Penycaderfawr, mountain peak, on E. border of
Brecknockshire, in Black Forest, 6 miles SE. of Tal-
garth, alt. 2650 ft.
Pen-y-Cac, eccl. dist. and vil., Ruabon par., Den-
bighshire—dist., pop. 2785; vil., 2 miles from Ruabon
Pcn-y-Clawdd, par., in co. and 44 miles SW. of
Monmouth, 614 ac., pop. 68.
Pcn-y-Craig ( head of the rock ), another name of
Old Radnor, derived from the position of the church.
Penycwni, hamlet, Pembrokeshire, in NAY. of co.,
7 miles E. of St Davids and 9 miles NW. of Haverford-
west ; P.O.
Pcnydarren, eccl. dist., Merthyr Tydfil par., Gla-
morgan, on N. side of Merthyr Tydfil, pop. 5098.
Pen-y-ddlnas, hill, on E. side of Great Ormes Head,
Carnarvonshire, in NAV. vicinity of Llandudno.
Fenyflbrdd, hamlet with ry. sta., Flintshire, 5 miles
NAY. of Wrexham ; P.O.
Pen-y-Ga«ler, hill, Carnarvonshire, 14 mile AY. of
Pen-y-Gaer, hill, Carnarvonshire, in SW. vicinity of
Penygarnedd, hamlet, 4 miles SE. of Llanfyllin sta.,
Penyghent, mountain, N. div. AVest-Riding York-
shire, on E. side of Ingleborough mountain, 7 miles N.
of Settle, alt. 2270 ft.
Pcn-y-Gralg.—hamlet, Carnarvonshire, in SAA7. of
co., 13 m. SW. of Pwllheli; P.O. —2. Pen-y-Graig, min-
ing vil., 3m. NAV. of Llantrisaint, Glamorgan; P.O.,T.O.
Fenygroes, vil. with ry. sta., in co. and 7 miles S.
of Carnarvon ; P.O., T.O., 1 Bank.
Pen-y-Gwryd, hill, Carnarvonshire, 4 miles SAA7. of
Capel Curig; alt. 950 ft.
Penylan Hall, seat, on E. border of Denbighshire,
on river Dee, 3 miles SE. of Ruabon.
Pcn-y-parc, hamlet, in co. and 4 m. NE. of Cardigan.
Fenypliot, mountain peak, in centre of Isle of Man,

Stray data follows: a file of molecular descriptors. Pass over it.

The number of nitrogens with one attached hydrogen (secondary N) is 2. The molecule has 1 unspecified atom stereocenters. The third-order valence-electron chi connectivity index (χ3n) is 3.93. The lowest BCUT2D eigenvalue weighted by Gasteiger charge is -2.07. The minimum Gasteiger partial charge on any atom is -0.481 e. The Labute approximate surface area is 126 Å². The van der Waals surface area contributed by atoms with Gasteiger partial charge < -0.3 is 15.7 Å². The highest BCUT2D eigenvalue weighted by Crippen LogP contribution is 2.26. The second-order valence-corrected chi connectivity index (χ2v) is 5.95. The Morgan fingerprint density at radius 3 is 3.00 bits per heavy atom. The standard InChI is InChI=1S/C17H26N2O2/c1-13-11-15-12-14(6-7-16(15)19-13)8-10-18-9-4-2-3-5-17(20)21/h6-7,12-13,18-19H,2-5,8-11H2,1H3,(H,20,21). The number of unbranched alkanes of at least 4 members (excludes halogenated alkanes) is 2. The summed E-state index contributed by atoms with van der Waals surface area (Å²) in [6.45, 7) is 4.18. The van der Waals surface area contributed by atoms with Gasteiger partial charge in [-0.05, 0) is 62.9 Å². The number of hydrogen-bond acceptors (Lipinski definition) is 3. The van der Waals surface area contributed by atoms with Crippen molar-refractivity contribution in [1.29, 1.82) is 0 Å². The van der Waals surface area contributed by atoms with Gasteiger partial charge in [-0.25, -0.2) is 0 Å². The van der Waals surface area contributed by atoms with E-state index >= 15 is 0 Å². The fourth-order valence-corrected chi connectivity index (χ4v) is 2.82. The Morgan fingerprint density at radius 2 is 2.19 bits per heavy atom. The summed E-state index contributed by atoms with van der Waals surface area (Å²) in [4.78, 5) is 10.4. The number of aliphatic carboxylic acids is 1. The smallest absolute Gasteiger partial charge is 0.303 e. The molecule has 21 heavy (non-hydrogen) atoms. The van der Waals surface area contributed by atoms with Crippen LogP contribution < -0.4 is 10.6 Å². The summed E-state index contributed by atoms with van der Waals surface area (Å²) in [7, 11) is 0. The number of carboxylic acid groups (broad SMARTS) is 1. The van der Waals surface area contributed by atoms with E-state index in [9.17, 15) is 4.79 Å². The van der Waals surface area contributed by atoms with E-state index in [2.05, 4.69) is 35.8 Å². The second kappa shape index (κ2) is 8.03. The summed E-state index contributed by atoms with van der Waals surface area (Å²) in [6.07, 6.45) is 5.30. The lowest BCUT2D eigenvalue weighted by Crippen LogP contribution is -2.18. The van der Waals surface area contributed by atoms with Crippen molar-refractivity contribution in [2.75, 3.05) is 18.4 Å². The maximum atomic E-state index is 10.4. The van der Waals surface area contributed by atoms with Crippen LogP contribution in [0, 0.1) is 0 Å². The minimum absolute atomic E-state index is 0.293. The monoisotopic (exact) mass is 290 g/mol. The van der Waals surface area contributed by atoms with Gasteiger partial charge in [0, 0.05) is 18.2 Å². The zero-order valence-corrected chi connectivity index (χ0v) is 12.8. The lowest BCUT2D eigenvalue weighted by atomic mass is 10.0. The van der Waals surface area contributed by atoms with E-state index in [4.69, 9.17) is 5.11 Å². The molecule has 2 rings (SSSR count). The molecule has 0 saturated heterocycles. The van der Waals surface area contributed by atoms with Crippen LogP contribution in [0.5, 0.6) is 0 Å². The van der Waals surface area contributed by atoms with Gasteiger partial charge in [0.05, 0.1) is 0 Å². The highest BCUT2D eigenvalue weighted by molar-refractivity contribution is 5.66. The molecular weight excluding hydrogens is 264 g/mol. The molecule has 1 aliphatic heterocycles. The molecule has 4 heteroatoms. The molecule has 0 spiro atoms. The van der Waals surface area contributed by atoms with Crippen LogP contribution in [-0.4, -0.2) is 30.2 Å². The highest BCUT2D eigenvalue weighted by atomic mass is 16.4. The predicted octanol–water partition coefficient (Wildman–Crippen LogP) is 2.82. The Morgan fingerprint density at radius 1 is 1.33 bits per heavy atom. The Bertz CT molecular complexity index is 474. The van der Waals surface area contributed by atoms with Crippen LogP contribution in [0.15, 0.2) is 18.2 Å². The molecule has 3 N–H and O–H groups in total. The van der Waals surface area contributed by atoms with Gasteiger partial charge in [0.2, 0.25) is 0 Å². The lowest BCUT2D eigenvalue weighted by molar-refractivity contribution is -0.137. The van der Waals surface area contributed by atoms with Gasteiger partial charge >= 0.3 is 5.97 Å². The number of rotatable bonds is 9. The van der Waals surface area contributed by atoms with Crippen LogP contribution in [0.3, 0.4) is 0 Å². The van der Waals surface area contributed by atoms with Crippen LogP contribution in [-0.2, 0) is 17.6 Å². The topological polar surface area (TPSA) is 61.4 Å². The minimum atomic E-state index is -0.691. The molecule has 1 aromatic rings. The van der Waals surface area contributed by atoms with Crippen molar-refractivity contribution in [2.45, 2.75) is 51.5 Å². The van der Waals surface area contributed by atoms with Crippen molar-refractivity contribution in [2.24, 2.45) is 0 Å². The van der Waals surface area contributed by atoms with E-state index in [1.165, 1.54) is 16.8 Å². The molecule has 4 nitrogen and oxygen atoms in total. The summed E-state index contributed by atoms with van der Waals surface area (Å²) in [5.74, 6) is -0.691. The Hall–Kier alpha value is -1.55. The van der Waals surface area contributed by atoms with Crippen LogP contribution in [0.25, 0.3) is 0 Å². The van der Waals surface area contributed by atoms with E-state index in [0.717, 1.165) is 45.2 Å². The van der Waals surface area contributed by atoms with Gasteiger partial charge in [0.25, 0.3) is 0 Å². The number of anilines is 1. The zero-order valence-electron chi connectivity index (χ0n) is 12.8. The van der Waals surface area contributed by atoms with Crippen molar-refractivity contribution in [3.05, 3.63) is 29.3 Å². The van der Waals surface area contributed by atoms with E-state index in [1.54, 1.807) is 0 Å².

2 miles SAV. of Snaefell, alt. 1772 ft.
Penysarn, hamlet, in NE. of Anglesey, 2 miles SE.
of Amlwch; P.O.
Penyvae, vil., Newcastle par* Glamorgan, near
Penzance, mun. bor., seaport, market town, and
township, Madron par., Cornwall, 26 miles SAY. of Truro
and 326 SAV. of London by rail—township, 337 ac. and
87 foreshore, pop. 12,499; bor. (comprising the greater
part of the township and a small part of Madron town-
ship), 486 ac., pop. 12,409 ; 4 Banks, 3 newspapers.
Market-days, Tuesday, Thursday, and Saturday. Pen-
zance is picturesquely situated at the head of Mounts
Bay, 8 miles NE. of the Lands End, and is the most
westerly town of England. It was burned by the
Spaniards in 1595, was sacked by Fairfax in 1646, re-
ceived its charter of incorporation from James I., and
was made one of the stannary towns in 1662. As a
head port Penzance has long occupied an important
position. Its harbour is formed by 2 piers (North and
South), enclosing 21 acres of water, and has accom-
modation for the largest vessels. The export trade is
very considerable, including tin and copper ore, china
clay, pilchards, and agricultural produce. The imports
are timber, iron, hemp, and tallow. (For shipping
statistics, see Appendix.) On the E. extremity of the
South Pier head is Penzance Lighthouse, 22 ft. high,
with fixed light 33 ft. above high water and seen 10
miles. Penzance has within recent times become a
much frequented watering-place, for which it possesses
many excellent advantages, including a fine climate,
beautiful environs, 2 esplanades commanding extensive
views, and many interesting antiquities in the neigh-
bourhood. Penzance gives the title of baron to the
Penzlewood, Somerset. See Penselwood.
Peopleton, par. and vil., AYorcestershire—par., 1474
ac., pop. 274 ; vil., 2 miles NAY. of Pershore ; P.O.
Peover.—river, Cheshire; rises in E. of co., near
Gawsworth, and flows 17 miles NAY. to the AYeaver at
Northwich.—2. Peover (or Over Peover), eccl. dist. and
vil., Rostherne par., Cheshire—dist. (containing Peover
Superior township), pop. 670; vil., on river Peover, 3
miles SE. of Knutsford; P.O., called Over Peover.
Gazetteer of the British Isles, Statistical and Topographical, by John Bartholomew, F.R.G.S.
Edinburgh: Adam and Charles Black, 1887. Public domain image from Gedcomindex.com
Pentre (Pentref) is Welsh, and signifies a village.
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